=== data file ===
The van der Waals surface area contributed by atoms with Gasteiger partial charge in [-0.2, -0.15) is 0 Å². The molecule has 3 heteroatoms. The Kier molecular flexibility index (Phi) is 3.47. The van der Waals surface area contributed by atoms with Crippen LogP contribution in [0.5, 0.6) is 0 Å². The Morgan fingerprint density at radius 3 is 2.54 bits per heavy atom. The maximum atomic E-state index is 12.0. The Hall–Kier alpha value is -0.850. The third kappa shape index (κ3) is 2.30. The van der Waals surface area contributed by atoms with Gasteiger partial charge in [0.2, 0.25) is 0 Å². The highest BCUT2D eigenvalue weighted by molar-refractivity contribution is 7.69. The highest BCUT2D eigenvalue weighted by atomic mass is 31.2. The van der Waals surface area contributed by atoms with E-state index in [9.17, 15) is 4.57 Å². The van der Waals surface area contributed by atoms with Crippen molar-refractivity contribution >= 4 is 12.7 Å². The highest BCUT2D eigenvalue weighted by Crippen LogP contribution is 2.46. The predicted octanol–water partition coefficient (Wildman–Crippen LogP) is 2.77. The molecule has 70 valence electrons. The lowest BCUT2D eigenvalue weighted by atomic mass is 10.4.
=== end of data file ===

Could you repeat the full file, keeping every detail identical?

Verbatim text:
The van der Waals surface area contributed by atoms with Gasteiger partial charge in [-0.2, -0.15) is 0 Å². The molecule has 3 heteroatoms. The Kier molecular flexibility index (Phi) is 3.47. The van der Waals surface area contributed by atoms with Crippen LogP contribution in [0.5, 0.6) is 0 Å². The Morgan fingerprint density at radius 3 is 2.54 bits per heavy atom. The maximum atomic E-state index is 12.0. The Hall–Kier alpha value is -0.850. The third kappa shape index (κ3) is 2.30. The van der Waals surface area contributed by atoms with Gasteiger partial charge in [0.2, 0.25) is 0 Å². The highest BCUT2D eigenvalue weighted by molar-refractivity contribution is 7.69. The highest BCUT2D eigenvalue weighted by atomic mass is 31.2. The van der Waals surface area contributed by atoms with E-state index in [9.17, 15) is 4.57 Å². The van der Waals surface area contributed by atoms with Crippen molar-refractivity contribution >= 4 is 12.7 Å². The highest BCUT2D eigenvalue weighted by Crippen LogP contribution is 2.46. The predicted octanol–water partition coefficient (Wildman–Crippen LogP) is 2.77. The molecule has 70 valence electrons. The lowest BCUT2D eigenvalue weighted by atomic mass is 10.4.